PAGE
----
By Francesco Roda, Chief Risk Officer at Koine
Libra generated a lot of interest since its announcement on a Tuesday in June 2019. That morning I was speaking at a panel on the future of digital assets and I immediately raised the challenges that such a product poses to regulators of the countries in which it is used – potentially the entire world.
Libra can be described simply as a new cryptocurrency to settle payments or, from a regulatory point of view, as an e-money product. The difference is subtle; cryptocurrencies may try to mimic certain features of sovereign ones (fiat). but they are not issued by any specific country. Rather they are issued by an algorithm (which governments have not yet figured out a method to regulate) or by unregulated entities who operate on the borders of legality. E-money products, in contrast, are issued by institutions regulated by the governments in which they operate. The “e” refers to their specific nature, but “money” clearly points to the fact that they serve the same purpose – at least in the country in which they are authorised.
I argued that Libra is an e-money product that will require obtaining specific authorisation from regulators of the countries in which it operates – more or less the entire world – or be seen with suspicion by regulators.
The majority of fiat money is already “electronic” as national payment flows, measured in value, are predominantly executed by updating computer records rather than moving physical cash. What is the missing ingredient for fiat money to turn into digital?
Central banks of the UK and Sweden, among other countries, have researched the adoption of blockchain technologies extensively but have yet to come to firm plans for their issuance.
A cryptocurrency from China's central bank?
Rumours have circulated that China’s central bank will launch a state-backed cryptocurrency and issue it to seven intermediaries in the coming months. Among those are Alibaba (a Chinese online market place turned into one of the largest banks in the world) and Tencent (a Chinese social media platform turned into one the largest e-money institution in the world) together with other large traditional banks.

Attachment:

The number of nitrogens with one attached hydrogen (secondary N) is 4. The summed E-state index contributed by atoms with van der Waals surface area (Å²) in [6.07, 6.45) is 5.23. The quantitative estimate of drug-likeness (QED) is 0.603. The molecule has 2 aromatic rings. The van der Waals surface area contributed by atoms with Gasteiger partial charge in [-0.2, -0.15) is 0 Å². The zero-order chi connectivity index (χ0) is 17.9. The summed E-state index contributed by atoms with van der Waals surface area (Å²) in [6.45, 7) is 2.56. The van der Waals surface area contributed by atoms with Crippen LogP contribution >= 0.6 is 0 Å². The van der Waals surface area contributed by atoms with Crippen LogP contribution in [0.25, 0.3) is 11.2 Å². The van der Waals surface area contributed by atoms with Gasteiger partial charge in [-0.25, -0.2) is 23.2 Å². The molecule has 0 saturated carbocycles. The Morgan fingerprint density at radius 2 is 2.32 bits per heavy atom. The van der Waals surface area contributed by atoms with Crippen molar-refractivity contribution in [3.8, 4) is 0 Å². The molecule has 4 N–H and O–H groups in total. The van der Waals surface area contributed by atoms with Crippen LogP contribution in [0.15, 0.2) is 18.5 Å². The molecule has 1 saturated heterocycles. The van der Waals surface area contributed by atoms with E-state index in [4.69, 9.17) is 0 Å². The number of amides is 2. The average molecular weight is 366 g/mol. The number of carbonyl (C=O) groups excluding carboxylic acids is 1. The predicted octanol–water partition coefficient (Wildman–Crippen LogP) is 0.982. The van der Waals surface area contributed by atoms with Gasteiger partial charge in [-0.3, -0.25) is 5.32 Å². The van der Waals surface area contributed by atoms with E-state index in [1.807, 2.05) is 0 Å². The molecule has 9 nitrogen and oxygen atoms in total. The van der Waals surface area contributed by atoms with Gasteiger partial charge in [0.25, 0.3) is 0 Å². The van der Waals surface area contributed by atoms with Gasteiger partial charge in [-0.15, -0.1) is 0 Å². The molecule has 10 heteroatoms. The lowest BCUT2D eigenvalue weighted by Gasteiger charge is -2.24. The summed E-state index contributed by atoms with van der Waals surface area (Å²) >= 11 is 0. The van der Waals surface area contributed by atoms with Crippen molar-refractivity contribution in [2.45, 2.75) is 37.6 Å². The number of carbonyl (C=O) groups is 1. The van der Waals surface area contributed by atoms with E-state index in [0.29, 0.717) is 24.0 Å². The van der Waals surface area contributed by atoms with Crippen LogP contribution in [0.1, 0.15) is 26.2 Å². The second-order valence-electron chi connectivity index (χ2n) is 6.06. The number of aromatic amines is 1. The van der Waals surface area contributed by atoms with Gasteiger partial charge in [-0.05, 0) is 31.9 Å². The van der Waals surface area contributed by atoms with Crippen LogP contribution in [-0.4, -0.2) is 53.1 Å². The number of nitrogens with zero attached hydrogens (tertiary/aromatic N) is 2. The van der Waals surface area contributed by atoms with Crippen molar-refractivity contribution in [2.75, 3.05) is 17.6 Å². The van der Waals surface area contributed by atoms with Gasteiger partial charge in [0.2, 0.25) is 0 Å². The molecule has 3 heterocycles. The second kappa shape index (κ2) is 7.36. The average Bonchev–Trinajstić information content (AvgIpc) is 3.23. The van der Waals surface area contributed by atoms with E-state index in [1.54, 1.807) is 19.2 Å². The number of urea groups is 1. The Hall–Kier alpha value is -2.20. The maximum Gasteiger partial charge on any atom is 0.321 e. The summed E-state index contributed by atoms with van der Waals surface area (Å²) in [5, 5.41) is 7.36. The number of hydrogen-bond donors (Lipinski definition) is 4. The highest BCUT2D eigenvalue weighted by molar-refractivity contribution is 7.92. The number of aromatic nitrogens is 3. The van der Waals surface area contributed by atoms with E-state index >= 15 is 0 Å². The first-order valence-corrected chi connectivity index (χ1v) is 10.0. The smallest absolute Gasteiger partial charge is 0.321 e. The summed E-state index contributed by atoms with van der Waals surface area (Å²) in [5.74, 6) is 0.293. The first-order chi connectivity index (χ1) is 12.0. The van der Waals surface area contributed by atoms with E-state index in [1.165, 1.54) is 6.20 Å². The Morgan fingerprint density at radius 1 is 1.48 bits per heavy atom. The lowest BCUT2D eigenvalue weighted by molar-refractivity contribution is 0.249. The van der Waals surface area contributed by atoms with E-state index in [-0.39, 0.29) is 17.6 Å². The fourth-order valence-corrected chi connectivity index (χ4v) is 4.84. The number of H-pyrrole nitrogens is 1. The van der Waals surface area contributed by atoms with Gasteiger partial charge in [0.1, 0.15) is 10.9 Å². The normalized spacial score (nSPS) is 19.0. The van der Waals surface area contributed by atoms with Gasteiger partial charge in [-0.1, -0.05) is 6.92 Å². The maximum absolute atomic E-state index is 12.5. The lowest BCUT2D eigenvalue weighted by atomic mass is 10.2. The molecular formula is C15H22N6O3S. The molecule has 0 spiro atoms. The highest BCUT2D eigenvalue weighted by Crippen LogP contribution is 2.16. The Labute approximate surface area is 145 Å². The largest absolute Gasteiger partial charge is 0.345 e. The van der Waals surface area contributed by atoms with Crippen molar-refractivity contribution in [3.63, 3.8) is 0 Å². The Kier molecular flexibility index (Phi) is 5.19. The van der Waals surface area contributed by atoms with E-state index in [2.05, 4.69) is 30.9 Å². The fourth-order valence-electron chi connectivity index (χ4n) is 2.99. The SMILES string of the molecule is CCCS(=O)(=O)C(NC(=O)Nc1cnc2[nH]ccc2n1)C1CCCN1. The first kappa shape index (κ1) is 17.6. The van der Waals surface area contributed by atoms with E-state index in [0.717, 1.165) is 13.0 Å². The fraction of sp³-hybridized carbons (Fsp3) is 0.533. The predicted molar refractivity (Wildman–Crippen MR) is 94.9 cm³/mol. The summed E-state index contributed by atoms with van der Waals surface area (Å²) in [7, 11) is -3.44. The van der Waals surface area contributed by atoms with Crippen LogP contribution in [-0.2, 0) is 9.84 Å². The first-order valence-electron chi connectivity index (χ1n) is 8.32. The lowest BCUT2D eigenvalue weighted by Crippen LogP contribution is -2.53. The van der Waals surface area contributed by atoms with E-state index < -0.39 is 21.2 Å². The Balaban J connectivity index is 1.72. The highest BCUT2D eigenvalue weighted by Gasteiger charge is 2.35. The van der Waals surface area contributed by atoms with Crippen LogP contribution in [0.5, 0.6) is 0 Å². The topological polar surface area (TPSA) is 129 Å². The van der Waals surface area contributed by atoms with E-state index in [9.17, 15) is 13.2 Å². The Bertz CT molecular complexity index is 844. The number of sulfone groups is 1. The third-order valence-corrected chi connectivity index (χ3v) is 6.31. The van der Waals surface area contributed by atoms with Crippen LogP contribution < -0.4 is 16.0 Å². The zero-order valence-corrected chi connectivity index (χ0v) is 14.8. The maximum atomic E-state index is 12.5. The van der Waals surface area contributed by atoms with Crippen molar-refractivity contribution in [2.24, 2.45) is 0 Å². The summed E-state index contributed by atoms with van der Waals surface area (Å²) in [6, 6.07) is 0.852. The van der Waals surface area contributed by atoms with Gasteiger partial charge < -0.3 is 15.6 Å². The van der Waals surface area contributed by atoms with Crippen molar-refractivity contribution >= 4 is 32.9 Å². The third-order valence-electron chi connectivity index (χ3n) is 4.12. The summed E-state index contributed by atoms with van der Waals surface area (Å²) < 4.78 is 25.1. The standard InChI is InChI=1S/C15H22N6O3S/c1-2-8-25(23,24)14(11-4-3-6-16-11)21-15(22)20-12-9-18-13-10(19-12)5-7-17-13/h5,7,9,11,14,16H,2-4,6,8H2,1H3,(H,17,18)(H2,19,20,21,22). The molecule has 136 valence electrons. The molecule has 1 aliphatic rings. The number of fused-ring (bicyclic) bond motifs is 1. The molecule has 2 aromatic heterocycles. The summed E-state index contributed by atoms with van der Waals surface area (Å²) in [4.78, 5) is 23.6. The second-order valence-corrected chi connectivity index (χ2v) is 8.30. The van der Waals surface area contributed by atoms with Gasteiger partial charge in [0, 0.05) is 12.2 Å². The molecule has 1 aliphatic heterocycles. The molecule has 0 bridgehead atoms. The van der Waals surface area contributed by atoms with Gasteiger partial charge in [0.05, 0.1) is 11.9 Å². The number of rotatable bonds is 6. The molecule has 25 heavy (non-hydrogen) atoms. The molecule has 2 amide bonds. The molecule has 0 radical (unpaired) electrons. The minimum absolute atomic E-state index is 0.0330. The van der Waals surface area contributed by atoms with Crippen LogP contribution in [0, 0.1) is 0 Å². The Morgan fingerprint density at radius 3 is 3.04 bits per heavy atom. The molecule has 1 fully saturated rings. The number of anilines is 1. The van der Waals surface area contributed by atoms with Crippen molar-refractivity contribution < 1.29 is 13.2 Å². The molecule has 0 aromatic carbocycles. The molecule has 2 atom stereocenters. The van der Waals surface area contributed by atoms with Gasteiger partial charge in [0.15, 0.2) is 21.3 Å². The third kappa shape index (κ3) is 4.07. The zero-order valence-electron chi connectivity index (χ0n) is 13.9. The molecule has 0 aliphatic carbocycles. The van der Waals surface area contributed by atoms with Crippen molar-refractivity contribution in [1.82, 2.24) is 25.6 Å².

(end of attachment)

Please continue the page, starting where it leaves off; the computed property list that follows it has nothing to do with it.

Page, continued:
The timing of the announcements may not be a coincidence: Libra has revived interest in cryptocurrencies, prompting people to think about the consequences of a private currency issued by a large US company.
What makes the e-renminbi - or Digital Currency/Electronic Payments (“DC/EP”) - different from any renminbi-denominated electronic payment flow has not yet been fully disclosed. I am thinking about issues around privacy of transactions: blockchains are immutable and – in the long run – account numbers may lose their anonymity, as identities can be inferred by looking at flows and public information that invariably businesses and people leak online. Other interesting elements are the degree of control by the issuer (other than the legitimate control over rates and supply) and the freedom of circulation. The choice of blockchain technologies made by DC/EP suggests that it will enable peer to peer payments, thus removing the need for intermediaries. This makes it an efficient tool for legitimate businesses and criminal enterprises alike.
A growing interest from central banks?
Libra is probably not the only catalyst for the increased interest in central bank-issued digital currencies. The Governor of the Bank of England believes that the current international monetary system contributes to lower global interest rates and has amplified the difficulties central bankers face in addressing downturns. In a recent speech at the gathering of central bankers in Jackson Hole, he observed that the US accounts for only 10 per cent of global trade and 15 per cent of global GDP but half of trade invoices and two-thirds of global securities issuance.
Carney observed that “US developments have significant spillovers onto both the trade performance and the financial conditions of countries even with relatively limited direct exposure to the US economy".
According to Carney, a Synthetic Hegemonic Currency, provided by a network of central bank digital currencies, could dampen the domineering influence of the U.S. dollar on global trade.
Furthermore, “while the world economy is being reordered, the US dollar remains as important as when Bretton Woods collapsed”.
The dollar peg to gold and semi-fixed exchange rates for other currencies was, in short, the proposal made by the American delegation at the Bretton Woods conference held in 1944 to help prevent a recurrence of the Great Depression.
John Maynard Keynes presented, on behalf of the British delegation, the "International Clearing Union" – an organisation that potentially every country in the world could join. It would create a new reserve currency, the "Bancor," that could be used for settling international accounts – removing the need for the Dollar (or other currency) to be adopted as global reserve currency.
The similarities between the Synthetic Hegemonic Currency and Bancor are striking, not least the issues that the two proposals are trying to address.
The exponential increase in global trade and the ability of blockchain technologies to distribute value globally are pushing central banks and regulators to rethink their approach. The IMF too, in a recent survey, learned that central banks are increasingly interested in issuing digital currencies to lower costs, increas efficiency of monetary policy implementation, counter competition from cryptocurrencies, ensure contestability of the payment market, and offer a risk-free payment instrument to the public.